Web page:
What Syria looked like before Islamic extremism, America’s best road trips, the Civil War in color, when humans and alligators lived together in Los Angeles, wand National Geographic’s most stunning nature photography.
When Humans And Alligators Lived Together In Los Angeles
Once upon a time, humans and alligators co-existed right in the bustling metropolis of Los Angeles. Men, women, infants, and dogs all joined in. Toddlers sat unattended with dozens of young alligators surrounding them. Ladies lunched right in the water with alligators relaxing beside them. Of course, none of this would be possible without the bizarre, fearless efforts of “Alligator Joe” Campbell and Francis Earnest. Their farm featured trained alligators who peacefully co-existed with humans–and even performed them (by going down slides and the like). Visit the farm at Smithsonian.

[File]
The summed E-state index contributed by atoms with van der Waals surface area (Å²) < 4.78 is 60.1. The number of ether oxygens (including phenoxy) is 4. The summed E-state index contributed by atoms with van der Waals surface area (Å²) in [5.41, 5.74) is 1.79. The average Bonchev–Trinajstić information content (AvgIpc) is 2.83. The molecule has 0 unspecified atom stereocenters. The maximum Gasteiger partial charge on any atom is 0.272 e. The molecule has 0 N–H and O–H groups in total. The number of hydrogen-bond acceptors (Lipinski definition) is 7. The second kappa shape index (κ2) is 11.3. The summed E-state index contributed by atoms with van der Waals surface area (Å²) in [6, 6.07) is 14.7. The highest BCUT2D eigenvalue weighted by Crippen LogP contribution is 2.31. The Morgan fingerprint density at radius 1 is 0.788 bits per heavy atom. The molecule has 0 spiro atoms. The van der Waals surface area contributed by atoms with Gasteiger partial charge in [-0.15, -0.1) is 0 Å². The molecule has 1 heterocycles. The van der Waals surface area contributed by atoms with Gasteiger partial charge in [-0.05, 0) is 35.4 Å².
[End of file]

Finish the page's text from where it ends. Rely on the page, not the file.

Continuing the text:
The Civil War In Color
However starkly beautiful it may be, black and white photography can’t help but render history lifeless. Turning people and their stories into artifacts and museum pieces, black and white photos conceal the blood, the life, running through their subjects. We just can’t connect with the dusty faces of, say, Civil War soldiers the same way we can with, say, Vietnam War soldiers. And so TIME commissioned photo editor Sanna Dullaway to bring some of the Civil War’s most important photographs to life in rich, vivid color. See more at Vintage Everyday.
What Syria Looked Like In The 1960s, Before Islamic Extremism
For the past four and a half years, if not longer, Syria has been synonymous with war and desolation, bombed-out buildings and blood-stained streets. But before civil war, ISIS, and Islamic extremism, Syria looked strikingly different from the images we see today. While there was indeed revolution, infighting, and frequent regime change, the Syria of the 1960s was also open to Westernization, republican government, and pan-Arab unity. Take a trip back in time at Vintage Everyday.